Allen Park — The Ohio State football program is suddenly flush with turmoil after coach Urban Meyer was placed on administrative leave this week while the school investigates how much the coach knew about domestic violence accusations levied against former assistant coach Zach Smith.
Chris Spielman, a two-time All-American for the Buckeyes in the 1980s, and current NFL analyst for Fox Sports, emphasized the seriousness of the issue while also preaching the importance of patience with the fact-finding process.
“Well, you know, everybody around here and everybody that will see this, understands the seriousness of domestic violence and there's nobody that's a proponent of that,” said Spielman, who played for the Detroit Lions from 1988-95. “I know what you know. I don't know what Urban knew and when he knew it. I have no idea. I do think Ohio State had no choice to put him on paid administrative leave, until they can sort this out.
“I know Urban and Shelley Meyer are great people and they do a lot for the community,” Spielman said. “I think Urban needs to and deserves to be heard when it's the appropriate time.”
Smith was fired in July after former ESPN reporter Brett McMurphy reported a civil protection order had been filed against the assistant coach. At Big Ten Media Day, Meyer denied knowledge of Smith’s previously alleged incidents of abuse by accuser Courtney Smith. On Wednesday, McMurphy revealed detailed text messages that he said occurred between Courtney Smith and Meyer’s wife, and wives of assistant coaches.
Spielman declined to speculate on what should happen if it turns out Meyer was aware of the allegations, but said the football program is bigger than its coach.
“The Ohio State program, as a whole, is bigger than any one individual,” Spielman said. “That's not my words, that's coach Meyer's words. That's everybody's words that's a part of that university. You can say the same going down 94 west. Michigan's program is bigger than any one individual. It has to be that way and will always be that way.”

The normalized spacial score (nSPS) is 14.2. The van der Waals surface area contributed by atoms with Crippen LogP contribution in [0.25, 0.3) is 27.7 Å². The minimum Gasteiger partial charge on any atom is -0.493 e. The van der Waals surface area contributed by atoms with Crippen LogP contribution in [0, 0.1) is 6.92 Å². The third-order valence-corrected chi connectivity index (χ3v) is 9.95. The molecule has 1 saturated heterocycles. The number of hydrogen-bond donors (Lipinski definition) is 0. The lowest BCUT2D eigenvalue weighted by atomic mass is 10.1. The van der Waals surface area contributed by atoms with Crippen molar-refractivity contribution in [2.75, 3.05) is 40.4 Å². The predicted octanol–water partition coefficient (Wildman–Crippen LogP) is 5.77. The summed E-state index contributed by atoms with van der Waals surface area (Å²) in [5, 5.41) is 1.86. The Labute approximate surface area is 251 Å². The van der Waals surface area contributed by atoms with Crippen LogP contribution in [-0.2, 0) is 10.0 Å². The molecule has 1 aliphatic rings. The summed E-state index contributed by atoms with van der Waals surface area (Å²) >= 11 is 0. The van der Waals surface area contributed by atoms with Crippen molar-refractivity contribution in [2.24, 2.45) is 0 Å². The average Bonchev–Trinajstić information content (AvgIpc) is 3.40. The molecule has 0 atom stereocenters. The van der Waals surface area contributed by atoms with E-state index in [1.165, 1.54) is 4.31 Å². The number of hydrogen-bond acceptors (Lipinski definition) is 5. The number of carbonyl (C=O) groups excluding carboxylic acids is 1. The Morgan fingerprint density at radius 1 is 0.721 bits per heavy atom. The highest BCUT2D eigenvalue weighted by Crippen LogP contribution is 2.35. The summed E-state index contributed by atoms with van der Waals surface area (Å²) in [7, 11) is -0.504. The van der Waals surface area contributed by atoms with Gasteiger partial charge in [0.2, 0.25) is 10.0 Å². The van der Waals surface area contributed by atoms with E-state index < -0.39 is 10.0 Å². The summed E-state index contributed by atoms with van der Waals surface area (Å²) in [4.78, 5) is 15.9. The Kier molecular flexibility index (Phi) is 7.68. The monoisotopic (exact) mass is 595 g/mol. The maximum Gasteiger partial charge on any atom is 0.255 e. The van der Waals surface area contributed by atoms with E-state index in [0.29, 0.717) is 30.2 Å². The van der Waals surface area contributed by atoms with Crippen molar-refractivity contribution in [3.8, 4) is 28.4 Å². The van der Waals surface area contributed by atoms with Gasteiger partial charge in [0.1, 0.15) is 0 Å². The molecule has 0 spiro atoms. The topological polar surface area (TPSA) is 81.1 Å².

Meyer has compiled a 73-8 record in six seasons at Ohio State, winning two conference championships and the 2014 national championship.
Spielman likes rule changes
There's plenty of consternation about the league's new rule to penalize any player 15 yards if they lower their head to initiate and make contact with their helmet against an opponent, but Spielman favors the change.
While he acknowledges some of the rule's flaws, primarily the ability of an infraction away from the play potentially negating a big gain, the Detroit Lions all-time leading tackler said enforcing better fundamentals can help players avoid flags and injuries.
"It's very possible for a human being to go through a football game and not get a flag if you keep three things in mind: Eyes up, head up and wrap up," Spielman said. "If your eyes are up, you're never ducking your head. I'll never say you'll never get injured, but your risk for injury goes down significantly because of the position of your head. You'll never miss a tackle and the game will be better for it, it will be safer. So I'm a proponent of the rule, I just think it needs to start be coached whenever a kid steps on a football field."